Do you feel it is important for brands to work directly with native artists for those types of designs?
I think brands should embrace Native artists if they want to incorporate Native designs into their products. They should celebrate Native ideas, Native designs, Native artists, and Native voices.
Tell us about the piece that you created for Rumpl.
The design I created for Rumpl, I call it a star pattern. When I create all of my patterns, I try to evoke a sense of beauty, balance, and belonging. In particular, this design started by being inspired by the night sky and evolved to being inspired by the sun and thinking about the relationship that we have to the sun. Especially in the Southwest, we have to live in balance with the sun a lot. I oftentimes think the way the landscape is illuminated here; you can see that beauty, balance, and relationship that everything has with the sun itself. For the color scheme, I was really inspired by sunsets and traveling through the desert right when the sun crosses the sky. That’s when you see all of those hues- the reds and the browns and the warm colors shift and become more vibrant. The landscape of the Southwest definitely inspires me. I grew up in Northern Arizona, but my family is mostly from Northwestern New Mexico. On the weekends, we would travel over the state line through the reservation near the Monument Valley area. Driving after school as the sun is going down, you really see all of those colors shift, and the landscape itself is illuminated by the sun’s light- that beauty. That’s something I carry with me for sure.
"I think brands should embrace Native artists if they want to incorporate Native designs into their products. They should celebrate Native ideas, Native designs, Native artists, and Native voices."
Tell us about your relationship and work with First Peoples Fund?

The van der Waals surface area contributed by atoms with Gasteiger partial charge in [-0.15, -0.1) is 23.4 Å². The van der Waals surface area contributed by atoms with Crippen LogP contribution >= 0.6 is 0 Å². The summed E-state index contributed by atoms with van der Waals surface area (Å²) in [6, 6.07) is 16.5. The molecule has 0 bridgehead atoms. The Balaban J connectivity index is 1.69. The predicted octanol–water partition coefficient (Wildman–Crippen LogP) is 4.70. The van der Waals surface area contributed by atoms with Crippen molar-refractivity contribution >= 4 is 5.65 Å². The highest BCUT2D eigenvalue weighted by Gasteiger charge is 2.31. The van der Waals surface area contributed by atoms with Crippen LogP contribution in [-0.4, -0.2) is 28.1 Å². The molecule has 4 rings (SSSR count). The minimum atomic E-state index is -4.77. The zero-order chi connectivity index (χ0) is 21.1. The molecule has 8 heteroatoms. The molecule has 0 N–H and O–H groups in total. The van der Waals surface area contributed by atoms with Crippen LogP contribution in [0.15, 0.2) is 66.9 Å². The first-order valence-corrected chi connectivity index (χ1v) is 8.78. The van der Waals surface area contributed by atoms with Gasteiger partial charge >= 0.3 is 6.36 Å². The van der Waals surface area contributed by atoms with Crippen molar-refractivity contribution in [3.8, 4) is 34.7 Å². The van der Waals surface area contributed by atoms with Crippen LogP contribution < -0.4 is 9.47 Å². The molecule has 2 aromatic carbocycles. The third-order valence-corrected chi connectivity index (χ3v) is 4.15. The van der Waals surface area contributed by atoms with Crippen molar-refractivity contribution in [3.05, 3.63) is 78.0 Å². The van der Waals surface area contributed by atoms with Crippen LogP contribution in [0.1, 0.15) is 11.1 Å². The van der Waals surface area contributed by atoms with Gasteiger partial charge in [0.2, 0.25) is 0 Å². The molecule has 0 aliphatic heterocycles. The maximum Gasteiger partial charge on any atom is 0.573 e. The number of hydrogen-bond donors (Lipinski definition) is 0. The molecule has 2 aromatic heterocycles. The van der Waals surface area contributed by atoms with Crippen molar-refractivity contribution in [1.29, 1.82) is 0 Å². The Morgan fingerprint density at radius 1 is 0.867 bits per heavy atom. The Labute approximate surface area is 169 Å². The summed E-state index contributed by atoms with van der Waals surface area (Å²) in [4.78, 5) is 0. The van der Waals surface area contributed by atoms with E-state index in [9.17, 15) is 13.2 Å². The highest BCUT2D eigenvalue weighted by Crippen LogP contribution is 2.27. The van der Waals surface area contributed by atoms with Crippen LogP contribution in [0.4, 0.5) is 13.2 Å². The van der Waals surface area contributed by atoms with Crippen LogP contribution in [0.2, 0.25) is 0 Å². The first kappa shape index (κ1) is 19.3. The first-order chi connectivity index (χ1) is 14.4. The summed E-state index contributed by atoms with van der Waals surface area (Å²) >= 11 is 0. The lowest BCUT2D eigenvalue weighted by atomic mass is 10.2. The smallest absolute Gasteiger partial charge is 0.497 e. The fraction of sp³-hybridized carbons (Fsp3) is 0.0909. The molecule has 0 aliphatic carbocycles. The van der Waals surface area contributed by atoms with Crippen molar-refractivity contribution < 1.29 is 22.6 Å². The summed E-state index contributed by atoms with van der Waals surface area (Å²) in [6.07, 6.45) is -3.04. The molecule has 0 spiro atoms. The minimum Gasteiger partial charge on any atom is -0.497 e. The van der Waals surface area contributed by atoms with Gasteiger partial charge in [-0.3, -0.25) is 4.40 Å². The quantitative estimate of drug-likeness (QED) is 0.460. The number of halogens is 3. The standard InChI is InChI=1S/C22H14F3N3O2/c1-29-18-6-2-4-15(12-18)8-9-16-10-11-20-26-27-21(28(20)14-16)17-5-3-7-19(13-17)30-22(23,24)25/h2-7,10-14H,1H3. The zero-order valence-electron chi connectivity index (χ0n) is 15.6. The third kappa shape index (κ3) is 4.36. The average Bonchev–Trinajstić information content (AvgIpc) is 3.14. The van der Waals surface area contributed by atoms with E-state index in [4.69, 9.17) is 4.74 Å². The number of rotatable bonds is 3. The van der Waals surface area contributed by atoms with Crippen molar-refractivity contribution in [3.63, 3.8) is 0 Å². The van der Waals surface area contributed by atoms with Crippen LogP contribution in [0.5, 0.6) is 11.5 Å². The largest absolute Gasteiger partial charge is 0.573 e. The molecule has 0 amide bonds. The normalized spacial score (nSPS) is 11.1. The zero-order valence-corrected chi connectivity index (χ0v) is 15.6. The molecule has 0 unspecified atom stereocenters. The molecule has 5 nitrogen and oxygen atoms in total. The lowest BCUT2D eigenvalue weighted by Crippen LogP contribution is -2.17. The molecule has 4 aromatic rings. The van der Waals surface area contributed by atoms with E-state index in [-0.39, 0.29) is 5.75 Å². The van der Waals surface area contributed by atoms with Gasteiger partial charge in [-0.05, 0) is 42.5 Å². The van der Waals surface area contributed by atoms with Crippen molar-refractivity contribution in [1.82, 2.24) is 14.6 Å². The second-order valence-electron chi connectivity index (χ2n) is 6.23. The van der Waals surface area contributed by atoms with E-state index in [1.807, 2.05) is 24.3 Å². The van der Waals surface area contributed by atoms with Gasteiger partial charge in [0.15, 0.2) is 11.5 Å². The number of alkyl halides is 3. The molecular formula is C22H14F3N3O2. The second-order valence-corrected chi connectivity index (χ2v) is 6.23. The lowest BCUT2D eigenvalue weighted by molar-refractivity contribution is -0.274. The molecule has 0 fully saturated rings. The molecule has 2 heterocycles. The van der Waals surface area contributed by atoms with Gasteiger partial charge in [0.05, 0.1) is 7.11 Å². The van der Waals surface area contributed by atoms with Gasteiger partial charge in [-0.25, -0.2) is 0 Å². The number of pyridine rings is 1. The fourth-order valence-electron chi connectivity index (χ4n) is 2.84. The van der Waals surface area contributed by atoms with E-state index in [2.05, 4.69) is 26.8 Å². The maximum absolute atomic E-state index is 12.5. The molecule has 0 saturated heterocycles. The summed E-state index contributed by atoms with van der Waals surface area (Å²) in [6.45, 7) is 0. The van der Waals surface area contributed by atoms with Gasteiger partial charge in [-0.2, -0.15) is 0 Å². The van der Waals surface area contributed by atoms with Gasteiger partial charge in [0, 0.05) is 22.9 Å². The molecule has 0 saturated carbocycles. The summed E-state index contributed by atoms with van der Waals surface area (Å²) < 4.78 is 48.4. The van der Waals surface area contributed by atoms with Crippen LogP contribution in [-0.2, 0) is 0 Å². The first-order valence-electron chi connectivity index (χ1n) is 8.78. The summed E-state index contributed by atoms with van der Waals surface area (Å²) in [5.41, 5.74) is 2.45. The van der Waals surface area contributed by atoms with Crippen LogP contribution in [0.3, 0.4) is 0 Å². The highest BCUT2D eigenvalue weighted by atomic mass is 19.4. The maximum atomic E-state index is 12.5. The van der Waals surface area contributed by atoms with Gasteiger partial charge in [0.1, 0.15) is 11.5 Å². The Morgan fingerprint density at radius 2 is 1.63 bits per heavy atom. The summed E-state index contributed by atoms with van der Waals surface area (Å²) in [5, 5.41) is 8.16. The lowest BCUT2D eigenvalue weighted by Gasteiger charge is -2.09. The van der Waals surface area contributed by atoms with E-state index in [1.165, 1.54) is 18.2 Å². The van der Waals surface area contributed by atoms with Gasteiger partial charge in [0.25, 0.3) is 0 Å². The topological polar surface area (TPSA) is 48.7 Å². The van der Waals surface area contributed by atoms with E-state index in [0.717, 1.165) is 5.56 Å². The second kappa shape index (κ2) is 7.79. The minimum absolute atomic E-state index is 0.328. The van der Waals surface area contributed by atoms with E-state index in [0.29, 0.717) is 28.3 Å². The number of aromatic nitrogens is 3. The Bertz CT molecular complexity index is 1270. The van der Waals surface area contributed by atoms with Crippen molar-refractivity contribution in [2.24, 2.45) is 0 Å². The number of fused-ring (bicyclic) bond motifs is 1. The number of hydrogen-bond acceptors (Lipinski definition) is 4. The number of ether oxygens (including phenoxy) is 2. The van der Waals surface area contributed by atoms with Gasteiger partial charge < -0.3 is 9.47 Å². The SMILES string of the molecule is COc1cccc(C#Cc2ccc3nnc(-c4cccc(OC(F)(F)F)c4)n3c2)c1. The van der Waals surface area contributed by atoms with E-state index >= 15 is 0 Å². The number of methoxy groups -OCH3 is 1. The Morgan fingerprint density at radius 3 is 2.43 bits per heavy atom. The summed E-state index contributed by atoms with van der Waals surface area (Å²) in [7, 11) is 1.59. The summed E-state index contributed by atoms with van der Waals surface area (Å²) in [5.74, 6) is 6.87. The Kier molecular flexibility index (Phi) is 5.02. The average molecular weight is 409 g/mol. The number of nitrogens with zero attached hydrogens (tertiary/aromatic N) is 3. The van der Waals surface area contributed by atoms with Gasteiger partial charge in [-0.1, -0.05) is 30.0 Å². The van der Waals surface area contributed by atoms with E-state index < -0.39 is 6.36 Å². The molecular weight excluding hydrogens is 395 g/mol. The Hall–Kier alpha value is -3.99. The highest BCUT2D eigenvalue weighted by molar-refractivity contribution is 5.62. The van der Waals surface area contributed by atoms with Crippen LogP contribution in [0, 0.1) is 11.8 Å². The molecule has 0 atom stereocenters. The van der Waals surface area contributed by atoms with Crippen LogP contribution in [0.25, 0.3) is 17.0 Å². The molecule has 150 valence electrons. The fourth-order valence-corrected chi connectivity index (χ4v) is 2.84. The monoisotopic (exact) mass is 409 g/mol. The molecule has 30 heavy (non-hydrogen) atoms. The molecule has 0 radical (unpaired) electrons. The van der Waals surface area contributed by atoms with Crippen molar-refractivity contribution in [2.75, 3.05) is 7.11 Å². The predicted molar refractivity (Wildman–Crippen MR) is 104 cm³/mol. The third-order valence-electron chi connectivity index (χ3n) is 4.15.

First Peoples Fund supports Native American artists and cultural bearers through programs and training. They help me to grow my vision as an Indigenous artist and as an artist/entrepreneur who holds those values. I was a recipient of their Artists in Business Leadership Fellowship. It really came at the right time for me. They provided the support that I needed to realize my dreams.
Where would you like to take your art next?
I just want to keep creating. I want to create more portraits and, of course, develop my printmaking practice. I really hope that my work can grow to teach people about the community that I come from. Many times, people have an antiquated view of Native Americans, and it’s not to any fault of their own. Still, it’s my vision that my artwork can provide that perspective and be an opportunity for people to have a real connection to my people and my culture.
I hope my work reaches a wide audience. It’s not necessarily about age, but a willingness to connect to people. I hope my work inspires younger generations. I feel like I am doing something new and a lot of people haven’t seen artwork like mine, so I hope if anything, I really inspire younger artists to really step into their own vision and make the art that speaks to them.